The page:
Station: ABC TV
Program Name: 7.30 Report
Presenter: Leigh Sales
Date: 10 April 2013
SUBJECTS: China, Gellibrand preselection
LEIGH SALES: The Prime Minister Julia Gillard has secured an historic foreign policy breakthrough, a deal with China for an annual meeting between the nations' top political leaders.
It represents one of the biggest developments in the relationship since former Prime Minister Gough Whitlam first recognised the communist state 40 years ago.
The Prime Minister is in China with a high-level delegation. One of those with her is the Minister for Employment and Financial Services, Bill Shorten. He joined me from Beijing.
Bill Shorten, what do you think will be the benefits to Australia of these annual talks?
BILL SHORTEN: Increased trade, increased opportunities for economic investment two ways, more jobs for Australians, a stronger economy for Australia, the ability for us to export our services into the fastest-growing region, to the biggest country in the world.
LEIGH SALES: Free trade talks are set to resume between China and Australia next month. Those negotiations have been going on for eight years now without a deal. What are the sticking points?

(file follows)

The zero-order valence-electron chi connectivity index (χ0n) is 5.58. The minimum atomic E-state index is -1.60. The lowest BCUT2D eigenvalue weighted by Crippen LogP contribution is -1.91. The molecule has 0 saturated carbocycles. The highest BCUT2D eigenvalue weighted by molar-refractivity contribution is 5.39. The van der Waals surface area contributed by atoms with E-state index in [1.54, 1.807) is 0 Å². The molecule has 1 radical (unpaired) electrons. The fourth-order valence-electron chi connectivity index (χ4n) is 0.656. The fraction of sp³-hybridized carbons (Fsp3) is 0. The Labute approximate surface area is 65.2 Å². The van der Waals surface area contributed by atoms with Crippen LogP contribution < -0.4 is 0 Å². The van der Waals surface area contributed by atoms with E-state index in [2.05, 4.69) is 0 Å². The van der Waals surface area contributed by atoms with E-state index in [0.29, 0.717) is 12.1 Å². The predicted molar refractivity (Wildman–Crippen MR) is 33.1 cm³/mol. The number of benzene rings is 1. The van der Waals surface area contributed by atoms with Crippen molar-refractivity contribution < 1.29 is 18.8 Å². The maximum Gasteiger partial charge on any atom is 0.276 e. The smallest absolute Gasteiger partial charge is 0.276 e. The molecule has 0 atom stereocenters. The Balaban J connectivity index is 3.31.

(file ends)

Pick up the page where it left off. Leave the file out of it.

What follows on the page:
BILL SHORTEN: I think there are some still difficult issues to work through. Trade Minister Emerson has got carriage of the particular issues. It's been going for eight years. There's been 18 meetings. What was clear though from the meeting between Prime Minister of China and the Prime Minister of Australia is that we recognise that we're different countries, different languages, different systems, difference stage of development, but what was stated yesterday was a mutual will to work on the things which divide us, to identify the problems and move forward.
LEIGH SALES: And what have been identified as the things that divide us that require work?
BILL SHORTEN: Well in terms of the delegation which I took to China, which is the superannuation industry, both Australia and China have ageing populations. Both countries know that we need to encourage people to save more money for their retirement. But it's clear that China will need to liberalise its security laws - securities laws, it'll need to liberalise the ability of foreign direct investment, the ability of Australian funds to invest in startup companies on the stockmarkets in China.
LEIGH SALES: Does our ally Japan have anything to worry about given the new levels that this China-Australia relationship's going to, given the tensions that exist between China and Japan?
BILL SHORTEN: No. Australia and China have got complementary economies. In other words, we have things which they need and they are have a growth market for us and services in the creation of good jobs in Australia. It doesn't change our relationships with other friends and allies and participants in our region. Certainly for us though, as just as we have very serious dialogues with Indonesia, with India, adding China to that list is a good step forward for Australia's economic interests and the interests of China as well.